Wednesday, December 23, 2009

The Parliament has approved a bill banning female genital mutilation.

"Minister of Ethics and Integrity James Nsaba Buturo said that the new law, passed without opposition late Thursday, could give offenders a life sentence."

http://www.boston.com/news/health/articles/2009/12/12/uganda_outlaws_female_circumcision/

What a shame

""Some of these NGOs are exploiting donors by demanding money to fight circumcision of girls, yet they do very little on the ground," said Mrs Rose Kilimo, the founder of the Chetastai Girls' Project -- a project that was started in 2003 to fight FGM."

http://www.ngonewsafrica.org/2009/12/kenya-fake-ngos-cash-in-on-female.html

Monday, December 21, 2009

International Day against FGM in Rotterdam, The Netherlands on February 06, 2010

"Op zaterdag 6 februari 2010 organiseert Platform 6/2 in Engels Grandcafe in Rotterdam de Internationale Dag Zero Tolerance tegen vrouwelijke genitale verminking. Centraal staat de vraag: wat is de impact van vrouwelijke genitale verminking (vgv) op vrouwen, mannen, gezinnen en de gemeenschap?"

http://www.meisjesbesnijdenis.nl/home/nieuws/4/398/

Collective abandonment in Somalia

It took three years of hard and persistant work but the result is worth it. Of course abandoning, rejecting and saying that FGM should be stopped is one thing. Now instances need to be created to check that indeed there is no more FGM going on.

"Last month, hundreds of men, women and children gathered in a Somali stadium in the early morning heat to witness a historic declaration: the collective abandonment of female genital mutilation and cutting (FGM/C) by representatives from 20 communities.

The event, attended and lauded by women’s activists, religious leaders and local government officials, was the culmination of over three years’ work by the international non-governmental organization Tostan and its local partner, the Somaliland Culture and Sports Association (SOCSA)."

http://www.unicef.org/infobycountry/somalia_52125.html

Way to go in Uganda

"Uganda's Minister of Ethics and Integrity James Nsaba Buturo said that the new law, passed without opposition late Thursday, could give offenders a life sentence.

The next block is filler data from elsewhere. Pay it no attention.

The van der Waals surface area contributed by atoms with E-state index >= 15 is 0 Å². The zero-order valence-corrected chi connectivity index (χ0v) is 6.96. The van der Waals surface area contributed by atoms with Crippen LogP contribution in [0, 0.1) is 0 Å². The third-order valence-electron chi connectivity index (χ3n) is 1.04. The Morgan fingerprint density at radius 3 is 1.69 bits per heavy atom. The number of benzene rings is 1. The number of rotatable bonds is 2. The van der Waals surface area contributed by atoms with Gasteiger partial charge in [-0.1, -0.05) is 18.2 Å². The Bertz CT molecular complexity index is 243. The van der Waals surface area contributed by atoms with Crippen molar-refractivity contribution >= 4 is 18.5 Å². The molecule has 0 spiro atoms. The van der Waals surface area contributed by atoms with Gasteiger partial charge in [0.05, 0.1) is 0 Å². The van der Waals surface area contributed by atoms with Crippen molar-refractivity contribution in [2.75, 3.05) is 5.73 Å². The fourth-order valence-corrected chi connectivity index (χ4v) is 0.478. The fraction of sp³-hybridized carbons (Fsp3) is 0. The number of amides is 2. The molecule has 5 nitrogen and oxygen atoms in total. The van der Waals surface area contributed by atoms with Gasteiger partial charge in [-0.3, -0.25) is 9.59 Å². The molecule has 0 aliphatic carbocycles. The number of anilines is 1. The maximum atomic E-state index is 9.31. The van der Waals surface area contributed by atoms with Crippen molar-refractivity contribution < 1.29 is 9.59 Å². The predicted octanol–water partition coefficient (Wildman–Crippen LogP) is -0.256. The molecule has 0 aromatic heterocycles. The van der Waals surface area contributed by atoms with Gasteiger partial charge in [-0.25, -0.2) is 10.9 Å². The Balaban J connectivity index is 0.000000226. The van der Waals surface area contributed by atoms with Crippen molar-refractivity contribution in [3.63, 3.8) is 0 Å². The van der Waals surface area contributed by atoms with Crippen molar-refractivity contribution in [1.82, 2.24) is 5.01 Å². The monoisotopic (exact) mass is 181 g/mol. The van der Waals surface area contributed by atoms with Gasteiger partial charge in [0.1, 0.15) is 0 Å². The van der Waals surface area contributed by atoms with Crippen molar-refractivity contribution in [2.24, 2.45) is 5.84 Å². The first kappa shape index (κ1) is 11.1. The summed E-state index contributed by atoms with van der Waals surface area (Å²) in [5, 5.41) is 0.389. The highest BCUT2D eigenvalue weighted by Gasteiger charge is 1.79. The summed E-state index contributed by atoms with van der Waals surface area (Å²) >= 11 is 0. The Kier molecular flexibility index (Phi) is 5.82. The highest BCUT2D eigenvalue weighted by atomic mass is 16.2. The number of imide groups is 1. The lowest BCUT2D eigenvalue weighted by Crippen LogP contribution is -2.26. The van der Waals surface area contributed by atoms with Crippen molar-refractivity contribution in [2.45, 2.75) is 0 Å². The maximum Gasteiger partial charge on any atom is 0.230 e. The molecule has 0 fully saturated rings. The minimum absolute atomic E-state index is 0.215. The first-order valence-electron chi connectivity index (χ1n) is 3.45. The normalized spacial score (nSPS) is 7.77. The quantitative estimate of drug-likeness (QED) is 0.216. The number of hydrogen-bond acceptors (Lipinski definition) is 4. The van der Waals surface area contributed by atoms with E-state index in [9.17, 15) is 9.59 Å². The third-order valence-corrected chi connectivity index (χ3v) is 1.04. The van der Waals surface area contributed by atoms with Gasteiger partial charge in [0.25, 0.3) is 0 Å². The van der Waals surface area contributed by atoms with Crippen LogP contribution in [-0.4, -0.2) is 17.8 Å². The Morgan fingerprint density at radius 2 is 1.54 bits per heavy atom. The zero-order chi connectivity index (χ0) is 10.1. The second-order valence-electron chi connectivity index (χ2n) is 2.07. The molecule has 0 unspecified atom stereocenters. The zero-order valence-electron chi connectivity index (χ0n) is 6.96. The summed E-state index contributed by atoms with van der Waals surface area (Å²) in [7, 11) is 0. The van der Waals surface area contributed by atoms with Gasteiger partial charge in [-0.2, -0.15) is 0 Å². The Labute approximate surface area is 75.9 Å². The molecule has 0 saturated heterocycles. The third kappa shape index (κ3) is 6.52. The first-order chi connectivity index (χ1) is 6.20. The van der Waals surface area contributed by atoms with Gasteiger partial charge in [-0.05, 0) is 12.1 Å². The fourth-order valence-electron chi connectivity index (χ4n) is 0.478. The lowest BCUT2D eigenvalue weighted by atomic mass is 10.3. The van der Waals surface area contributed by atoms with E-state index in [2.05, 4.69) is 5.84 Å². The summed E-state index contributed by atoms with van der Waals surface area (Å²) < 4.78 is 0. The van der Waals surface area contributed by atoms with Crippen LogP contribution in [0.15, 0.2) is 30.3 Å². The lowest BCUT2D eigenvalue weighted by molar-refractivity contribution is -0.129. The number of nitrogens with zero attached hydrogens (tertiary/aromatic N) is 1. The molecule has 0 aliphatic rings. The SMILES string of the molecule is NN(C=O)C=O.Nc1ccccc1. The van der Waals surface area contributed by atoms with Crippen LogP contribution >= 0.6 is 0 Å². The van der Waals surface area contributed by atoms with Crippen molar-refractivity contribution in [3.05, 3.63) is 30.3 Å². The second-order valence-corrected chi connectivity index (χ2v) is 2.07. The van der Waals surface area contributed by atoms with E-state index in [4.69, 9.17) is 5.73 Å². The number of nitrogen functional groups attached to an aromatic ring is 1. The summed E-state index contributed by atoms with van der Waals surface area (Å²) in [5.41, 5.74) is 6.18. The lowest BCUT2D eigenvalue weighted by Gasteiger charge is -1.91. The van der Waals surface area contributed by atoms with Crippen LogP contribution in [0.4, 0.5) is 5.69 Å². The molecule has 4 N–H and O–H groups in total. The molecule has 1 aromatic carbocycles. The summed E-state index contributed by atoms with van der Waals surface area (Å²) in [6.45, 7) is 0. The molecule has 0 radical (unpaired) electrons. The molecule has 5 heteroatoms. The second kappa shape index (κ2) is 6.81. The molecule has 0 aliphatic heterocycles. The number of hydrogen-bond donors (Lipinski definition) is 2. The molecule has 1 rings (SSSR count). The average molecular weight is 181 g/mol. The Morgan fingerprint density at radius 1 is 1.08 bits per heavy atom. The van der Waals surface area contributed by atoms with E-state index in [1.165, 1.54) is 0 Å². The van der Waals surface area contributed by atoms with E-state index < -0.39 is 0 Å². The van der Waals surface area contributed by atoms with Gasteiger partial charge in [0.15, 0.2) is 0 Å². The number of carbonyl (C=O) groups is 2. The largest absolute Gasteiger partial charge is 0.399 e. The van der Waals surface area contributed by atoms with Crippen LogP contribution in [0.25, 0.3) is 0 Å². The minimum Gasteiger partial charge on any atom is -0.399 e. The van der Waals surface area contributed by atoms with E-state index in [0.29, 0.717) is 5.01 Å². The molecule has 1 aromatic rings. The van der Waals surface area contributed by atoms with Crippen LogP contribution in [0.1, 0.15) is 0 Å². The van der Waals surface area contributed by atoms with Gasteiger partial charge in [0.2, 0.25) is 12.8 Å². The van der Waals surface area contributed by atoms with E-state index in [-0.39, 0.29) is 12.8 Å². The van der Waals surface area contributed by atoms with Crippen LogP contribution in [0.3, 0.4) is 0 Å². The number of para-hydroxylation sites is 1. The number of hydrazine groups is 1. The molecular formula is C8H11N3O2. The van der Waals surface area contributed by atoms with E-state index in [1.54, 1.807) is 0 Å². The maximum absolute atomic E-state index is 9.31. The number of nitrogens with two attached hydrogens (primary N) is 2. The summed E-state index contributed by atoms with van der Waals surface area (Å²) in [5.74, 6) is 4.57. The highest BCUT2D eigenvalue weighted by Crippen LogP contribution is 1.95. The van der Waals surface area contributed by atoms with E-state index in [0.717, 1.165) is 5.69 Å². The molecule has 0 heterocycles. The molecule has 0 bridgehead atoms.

Female genital mutilation, also known as female circumcision, is practiced mostly in northeastern Uganda on more than 3,000 girls each December."

http://www.google.com/hostednews/ap/article/ALeqM5iXTFfVVoGNOjg4ia6ABy4ukvFfowD9CH228O0

Sunday, December 20, 2009

It's going to be extremely difficult

After reading this article, it is really difficult to stay positive and motivated. But the struggle MUST continue. Even if only one girl a year is saved from FGM, it's worth the battle. So, let's forget what's in the article and look towards the future and see what can be done to eradicate FGM.

"Hundreds of British schoolgirls are facing the terrifying prospect of female genital mutilation (FGM) over the Christmas holidays as experts warn the practice continues to flourish across the country. Parents typically take their daughters back to their country of origin for FGM during school holidays, but The Independent on Sunday has been told that "cutters" are being flown to the UK to carry out the mutilation at "parties" involving up to 20 girls to save money.

The police face growing criticism for failing to prosecute a single person for carrying out FGM in 25 years; new legislation from 2003 which prohibits taking a girl overseas for FGM has also failed to secure a conviction.

An estimated 70,000 women living in the UK have undergone FGM, and 20,000 girls remain at risk, according to Forward."

http://www.independent.co.uk/news/uk/home-news/uk-fails-to-halt-female-genital-mutilation-1845731.html

Thursday, December 3, 2009

Bill ready in Uganda

Let's hope the bill will pass.

"A Bill outlawing female genital mutilation is ready to be presented to the House for the second reading and be passed into law, MPs have been told. She urged people in communities where the practice is still rampant to report perpetrators and parents who subject their girl-children to genital mutilation. Upon conviction for indulging in the practice, one faces a maximum jail term of 10 years."

http://allafrica.com/stories/200912020604.html

ADRA

ADRA against FGM.

"The deep effect that violence against women and girls is having around the world is not only stalling the development of millions of women, but also that of their families, communities, and entire societies, reports the Adventist Development and Relief Agency (ADRA). "

http://www.alertnet.org/thenews/fromthefield/219487/125976777299.htm

Thursday, November 26, 2009

Campaign in The Netherlands

"The “ Say no to FGM” campaign will widen the approach that the government believes has been successful in pilot programmes in six Dutch cities. It involves informing health professionals and targeting groups and families that are at risk. FGM is illegal in the Netherlands and subject to criminal prosecution."

http://www.rnw.nl/africa/article/dutch-government-say-no-female-genital-mutilation

Reverse Development Cooperation

Unfortunately, when people move from country to another, they do not leave certain practices at the border. And just because they are in another country, they want to prove that they are a real citizen from their homeland by being more conservative.

"She said the government plans to call in help from African countries such as Senegal to help eradicate female genital mutilation in the Netherlands, in what she describes as “reverse development cooperation”. According to the deputy minister, while some African countries had taken great strides in stamping out the practice, immigrants in the Netherlands sometimes remained more conservative in retaining the custom than people in their homeland."